Strengthening Voter ID

The American Conservative Union Foundation’s Center to Protect Voters & Their Voices believes that one of the most sensible ways to protect the rights of American voters is voter ID requirements. The principle that every American should have a vote and a voice in choosing who represents them in government is universally accepted and embraced; a key measure for protecting this sacred principle is verifying that every eligible United States citizen – and only eligible United States citizens – is given the chance to cast a single vote on Election Day.

The notion that there should be a safeguard against fraudulent voting is far from controversial; in fact, recent polling demonstrates that a strong majority (80%) of Americans support voter ID requirements, with nearly nine-in-ten calling photo ID requirements “common sense.”¹ When there is no verification of a voter’s identity before allowing their ballot to be cast, it invites voter fraud which has occurred throughout the United States.² Most American citizens know that voter ID requirements are key to deterring fraud and catching would-be fraudsters.

Opponents of voter ID requirements frequently fall back to two incorrect claims to support arguments against them: that government-issued ID documents are unavailable to the economically disadvantaged, and that voter ID requirements are used to suppress voter turnout and disenfranchise portions of the electorate. The facts do not support these claims. Identifying yourself with approved documentation is required for many activities of life in the United States, such as entering a government building, cashing checks at the bank, attending the Democratic National Committee, and buying alcohol and cigarettes. While some states charge fees for the IDs they issue – the median cost being $16 – a number of states offer ID cards sufficient to prove identity for voting purposes free of charge.³ To the claim that voter ID requirements somehow constitute voter suppression, a recent study has shown that voter ID requirements have no negative affect on voter turnout.4 Far from being an outlier, this study only confirms previous research that refutes the claim that voter ID requirements suppress the vote.5 Implementing voter ID requirements do not represent an attempt to discriminate against any portion of the American electorate; rather, they are a method of upholding already-existing law that gives the right of the vote to American citizens, and only American citizens.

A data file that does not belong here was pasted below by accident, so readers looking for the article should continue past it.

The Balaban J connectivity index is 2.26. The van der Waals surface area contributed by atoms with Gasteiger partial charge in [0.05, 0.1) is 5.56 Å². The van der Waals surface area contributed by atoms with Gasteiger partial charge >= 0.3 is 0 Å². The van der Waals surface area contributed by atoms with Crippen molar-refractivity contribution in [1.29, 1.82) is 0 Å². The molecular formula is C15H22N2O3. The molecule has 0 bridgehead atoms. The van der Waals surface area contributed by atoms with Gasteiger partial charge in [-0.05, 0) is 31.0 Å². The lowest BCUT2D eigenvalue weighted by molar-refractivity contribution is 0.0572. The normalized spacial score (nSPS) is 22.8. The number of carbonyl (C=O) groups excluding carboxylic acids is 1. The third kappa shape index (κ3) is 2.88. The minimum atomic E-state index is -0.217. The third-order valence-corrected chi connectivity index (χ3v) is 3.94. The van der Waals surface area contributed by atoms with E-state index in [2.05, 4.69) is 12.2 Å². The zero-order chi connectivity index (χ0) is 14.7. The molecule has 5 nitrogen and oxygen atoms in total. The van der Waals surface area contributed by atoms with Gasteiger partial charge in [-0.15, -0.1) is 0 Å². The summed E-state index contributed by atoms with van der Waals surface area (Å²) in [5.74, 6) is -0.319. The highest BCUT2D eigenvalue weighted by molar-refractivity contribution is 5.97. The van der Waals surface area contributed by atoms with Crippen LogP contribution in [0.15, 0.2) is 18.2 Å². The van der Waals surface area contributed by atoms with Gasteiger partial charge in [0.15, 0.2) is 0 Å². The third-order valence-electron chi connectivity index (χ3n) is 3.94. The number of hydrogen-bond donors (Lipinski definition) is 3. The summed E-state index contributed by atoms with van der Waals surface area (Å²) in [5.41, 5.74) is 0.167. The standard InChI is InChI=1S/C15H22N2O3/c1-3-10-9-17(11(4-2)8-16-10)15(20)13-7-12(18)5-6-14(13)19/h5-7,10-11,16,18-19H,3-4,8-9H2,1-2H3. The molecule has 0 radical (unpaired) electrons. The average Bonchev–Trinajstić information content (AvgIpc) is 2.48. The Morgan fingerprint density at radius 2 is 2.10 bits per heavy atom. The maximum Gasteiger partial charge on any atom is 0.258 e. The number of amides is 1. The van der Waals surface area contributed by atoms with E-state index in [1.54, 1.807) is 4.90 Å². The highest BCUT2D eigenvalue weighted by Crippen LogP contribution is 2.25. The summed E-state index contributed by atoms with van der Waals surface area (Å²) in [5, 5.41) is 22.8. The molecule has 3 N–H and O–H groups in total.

ACUF’s Center to Protect Voters & Their Voices believes that popular sensible voter ID requirements should be implemented throughout the United States to stop voter fraud and ensure that every American citizen’s vote is effective and protected.

¹Monmouth University, Public Supports Both Early Voting And Requiring Photo ID to Vote (June 21, 2021); Washington Examiner, Nearly nine-in-10 call voter photo ID ‘common sense,’ most back limits on mail-in ballots (March 19, 2021)

²Heritage Foundation, A Sampling of Recent Election Fraud Cases from Across the United States,

³Shared Prosperity Philadelphia, Memorandum: Hardship Waivers for IDs in Pennsylvania (January 29, 2015); Michelle Bond, Other states give IDs to residents for free. Could it happen here? The Philadelphia Inquirer (September 25, 2018)

4Enrico Cantoni & Vincent Pons, Strict ID Laws Don’t Stop Voters: Evidence from a U.S. Nationwide Panel, 2008-2018 National Bureau of Economic Research (February 2019)

5Benjamin Highton, Voter Identification Laws and Turnout in the United States, Annual Review of Political Science, Vol. 20:149-167 (May 2017)